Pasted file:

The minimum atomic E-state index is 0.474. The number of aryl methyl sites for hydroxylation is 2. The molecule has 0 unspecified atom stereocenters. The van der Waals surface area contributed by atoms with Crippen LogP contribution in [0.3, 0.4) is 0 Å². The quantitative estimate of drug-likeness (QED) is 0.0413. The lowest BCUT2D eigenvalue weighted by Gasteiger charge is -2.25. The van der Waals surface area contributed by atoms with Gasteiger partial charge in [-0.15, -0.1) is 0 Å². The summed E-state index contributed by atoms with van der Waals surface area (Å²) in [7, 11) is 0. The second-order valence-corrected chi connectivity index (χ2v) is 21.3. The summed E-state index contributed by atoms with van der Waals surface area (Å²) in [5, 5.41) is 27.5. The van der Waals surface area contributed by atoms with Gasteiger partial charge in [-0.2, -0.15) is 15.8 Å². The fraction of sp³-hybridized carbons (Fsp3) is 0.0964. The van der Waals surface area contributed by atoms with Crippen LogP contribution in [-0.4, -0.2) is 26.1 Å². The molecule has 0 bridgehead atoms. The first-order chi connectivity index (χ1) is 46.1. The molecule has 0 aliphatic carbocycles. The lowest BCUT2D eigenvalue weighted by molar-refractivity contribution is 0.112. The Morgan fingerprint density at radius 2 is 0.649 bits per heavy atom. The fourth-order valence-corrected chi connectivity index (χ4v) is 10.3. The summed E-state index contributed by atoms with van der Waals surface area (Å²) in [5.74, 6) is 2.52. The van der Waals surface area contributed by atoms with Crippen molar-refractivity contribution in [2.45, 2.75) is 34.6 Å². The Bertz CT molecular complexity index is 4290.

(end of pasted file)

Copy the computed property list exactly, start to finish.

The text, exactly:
The minimum atomic E-state index is 0.474. The number of aryl methyl sites for hydroxylation is 2. The molecule has 0 unspecified atom stereocenters. The van der Waals surface area contributed by atoms with Crippen LogP contribution in [0.3, 0.4) is 0 Å². The quantitative estimate of drug-likeness (QED) is 0.0413. The lowest BCUT2D eigenvalue weighted by Gasteiger charge is -2.25. The van der Waals surface area contributed by atoms with Gasteiger partial charge in [-0.15, -0.1) is 0 Å². The summed E-state index contributed by atoms with van der Waals surface area (Å²) in [7, 11) is 0. The second-order valence-corrected chi connectivity index (χ2v) is 21.3. The summed E-state index contributed by atoms with van der Waals surface area (Å²) in [5, 5.41) is 27.5. The van der Waals surface area contributed by atoms with Gasteiger partial charge in [-0.2, -0.15) is 15.8 Å². The fraction of sp³-hybridized carbons (Fsp3) is 0.0964. The van der Waals surface area contributed by atoms with Crippen LogP contribution in [-0.4, -0.2) is 26.1 Å². The molecule has 0 bridgehead atoms. The first-order chi connectivity index (χ1) is 46.1. The molecule has 0 aliphatic carbocycles. The lowest BCUT2D eigenvalue weighted by molar-refractivity contribution is 0.112. The Morgan fingerprint density at radius 2 is 0.649 bits per heavy atom. The fourth-order valence-corrected chi connectivity index (χ4v) is 10.3. The summed E-state index contributed by atoms with van der Waals surface area (Å²) in [5.74, 6) is 2.52. The van der Waals surface area contributed by atoms with Crippen molar-refractivity contribution in [2.45, 2.75) is 34.6 Å². The Bertz CT molecular complexity index is 4290.